Atmospheric pressure is undoubtedly the surest guide to the experienced polisher, showing him the power nature is employing for his advantage, or detriment; for, carefully observing the movements of the mercury, he will not fail to realize the fact, that as it ascends his labour will be considerably lightened, while, on the other hand, it will be greatly augmented by a corresponding depression - regard being paid, of course, to temperature.

It may be proper, however, to acknowledge that this theory rests on supposition. It is nevertheless a fact, that when the air is most suitable to ourselves - when it is bracing and buoyant - infusing as it were more life into us, it is also found to be more suitable for the performance of our work. It must not, however, be inferred, from these remarks, that polish will not work under the influence of these atmospheric changes, for it is found to do so in our climate, even under its extremest fluctuations; but what is meant is, that its effects are less under a low than under a high pressure, in a moist than in a dry atmosphere, and either in a low or high temperature, than in a medium one. The cause of this may be thus explained : - By pressure, the polish is condensed, the spirit flying off to find its natural level, and thus favouring the solidification of the exposed strata of resin. The dry atmosphere offers facilities for the escape of the spirit; whilst the moderate temperature so regulates its volatility that it neither passes off before the resin can be properly worked, nor remains inactive in discharging the necessary amount to produce solidification.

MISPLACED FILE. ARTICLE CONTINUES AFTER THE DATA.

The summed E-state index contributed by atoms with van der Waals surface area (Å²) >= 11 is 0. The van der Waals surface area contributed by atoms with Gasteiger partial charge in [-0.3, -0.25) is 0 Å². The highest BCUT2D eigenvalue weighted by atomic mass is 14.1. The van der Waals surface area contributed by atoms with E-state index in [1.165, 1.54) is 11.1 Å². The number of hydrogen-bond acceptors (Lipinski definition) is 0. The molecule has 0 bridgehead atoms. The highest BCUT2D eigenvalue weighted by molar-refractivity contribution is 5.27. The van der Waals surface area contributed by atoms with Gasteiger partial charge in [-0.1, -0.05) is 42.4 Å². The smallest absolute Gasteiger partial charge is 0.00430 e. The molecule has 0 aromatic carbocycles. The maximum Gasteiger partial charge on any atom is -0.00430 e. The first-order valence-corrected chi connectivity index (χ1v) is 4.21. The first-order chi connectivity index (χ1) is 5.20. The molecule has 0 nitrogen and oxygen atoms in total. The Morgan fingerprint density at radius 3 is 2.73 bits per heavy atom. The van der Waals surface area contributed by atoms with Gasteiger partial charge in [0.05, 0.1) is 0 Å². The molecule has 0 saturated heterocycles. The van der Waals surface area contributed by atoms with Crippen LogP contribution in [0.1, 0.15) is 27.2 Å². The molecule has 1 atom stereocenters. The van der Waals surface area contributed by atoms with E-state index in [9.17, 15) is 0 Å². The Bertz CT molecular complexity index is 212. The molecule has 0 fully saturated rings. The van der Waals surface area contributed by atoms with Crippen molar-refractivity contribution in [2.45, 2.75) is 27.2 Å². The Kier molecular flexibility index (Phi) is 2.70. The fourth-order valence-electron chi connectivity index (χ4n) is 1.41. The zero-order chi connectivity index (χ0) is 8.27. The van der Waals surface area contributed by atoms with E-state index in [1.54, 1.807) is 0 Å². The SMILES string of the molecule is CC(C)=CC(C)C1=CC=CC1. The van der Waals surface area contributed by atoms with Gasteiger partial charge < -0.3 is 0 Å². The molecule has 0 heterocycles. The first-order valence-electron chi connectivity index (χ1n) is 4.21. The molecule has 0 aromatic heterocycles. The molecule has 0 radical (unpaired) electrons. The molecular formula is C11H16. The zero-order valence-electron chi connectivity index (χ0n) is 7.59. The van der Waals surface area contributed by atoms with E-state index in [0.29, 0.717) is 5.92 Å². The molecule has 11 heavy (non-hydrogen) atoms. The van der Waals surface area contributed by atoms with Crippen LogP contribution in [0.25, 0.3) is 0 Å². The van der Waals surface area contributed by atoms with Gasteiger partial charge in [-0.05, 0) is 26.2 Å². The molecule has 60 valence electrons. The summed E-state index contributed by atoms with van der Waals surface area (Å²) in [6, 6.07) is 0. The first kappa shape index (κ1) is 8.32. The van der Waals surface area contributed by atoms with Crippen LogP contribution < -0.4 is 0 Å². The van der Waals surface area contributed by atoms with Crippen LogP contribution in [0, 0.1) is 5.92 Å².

From observations of the effects of polish, together with its daily use, the following conclusions present themselves, namely, that it is not in the nature of the materials, as at present compounded, to withstand the antagonistic influences constantly opposed to them; that the effects produced on polish by variations of temperature, show the necessity of so preparing it as to render it proof against such changes; and, finally, that it be so prepared as to withstand a much higher degree of heat than in its present simple form it is able to do. (John Dalton.)